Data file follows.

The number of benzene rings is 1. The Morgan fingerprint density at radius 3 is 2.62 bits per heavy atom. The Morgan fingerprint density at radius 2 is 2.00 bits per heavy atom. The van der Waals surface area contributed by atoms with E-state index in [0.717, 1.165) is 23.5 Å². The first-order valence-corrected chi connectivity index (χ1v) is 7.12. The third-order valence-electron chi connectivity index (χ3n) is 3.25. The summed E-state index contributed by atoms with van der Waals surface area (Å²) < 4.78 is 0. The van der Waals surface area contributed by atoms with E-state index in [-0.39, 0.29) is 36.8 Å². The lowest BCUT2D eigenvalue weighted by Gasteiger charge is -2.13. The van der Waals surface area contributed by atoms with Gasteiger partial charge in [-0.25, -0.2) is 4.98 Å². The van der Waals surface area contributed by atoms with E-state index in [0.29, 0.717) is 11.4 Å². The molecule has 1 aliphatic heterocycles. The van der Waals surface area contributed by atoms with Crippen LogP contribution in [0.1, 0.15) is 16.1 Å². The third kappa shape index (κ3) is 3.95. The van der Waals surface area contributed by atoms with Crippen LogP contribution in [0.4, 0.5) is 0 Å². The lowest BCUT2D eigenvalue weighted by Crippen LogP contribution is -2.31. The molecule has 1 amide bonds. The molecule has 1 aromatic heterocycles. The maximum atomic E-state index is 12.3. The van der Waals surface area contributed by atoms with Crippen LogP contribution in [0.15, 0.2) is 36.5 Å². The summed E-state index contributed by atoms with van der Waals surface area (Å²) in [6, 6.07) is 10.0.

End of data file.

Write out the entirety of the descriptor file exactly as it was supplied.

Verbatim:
The number of benzene rings is 1. The Morgan fingerprint density at radius 3 is 2.62 bits per heavy atom. The Morgan fingerprint density at radius 2 is 2.00 bits per heavy atom. The van der Waals surface area contributed by atoms with E-state index in [0.717, 1.165) is 23.5 Å². The first-order valence-corrected chi connectivity index (χ1v) is 7.12. The third-order valence-electron chi connectivity index (χ3n) is 3.25. The summed E-state index contributed by atoms with van der Waals surface area (Å²) < 4.78 is 0. The van der Waals surface area contributed by atoms with E-state index in [-0.39, 0.29) is 36.8 Å². The lowest BCUT2D eigenvalue weighted by Gasteiger charge is -2.13. The van der Waals surface area contributed by atoms with Gasteiger partial charge in [-0.25, -0.2) is 4.98 Å². The van der Waals surface area contributed by atoms with E-state index in [0.29, 0.717) is 11.4 Å². The molecule has 1 aliphatic heterocycles. The van der Waals surface area contributed by atoms with Crippen LogP contribution in [0.1, 0.15) is 16.1 Å². The third kappa shape index (κ3) is 3.95. The van der Waals surface area contributed by atoms with Crippen LogP contribution in [0.4, 0.5) is 0 Å². The lowest BCUT2D eigenvalue weighted by Crippen LogP contribution is -2.31. The molecule has 1 amide bonds. The molecule has 1 aromatic heterocycles. The maximum atomic E-state index is 12.3. The van der Waals surface area contributed by atoms with Crippen LogP contribution in [0.15, 0.2) is 36.5 Å². The summed E-state index contributed by atoms with van der Waals surface area (Å²) in [6, 6.07) is 10.0.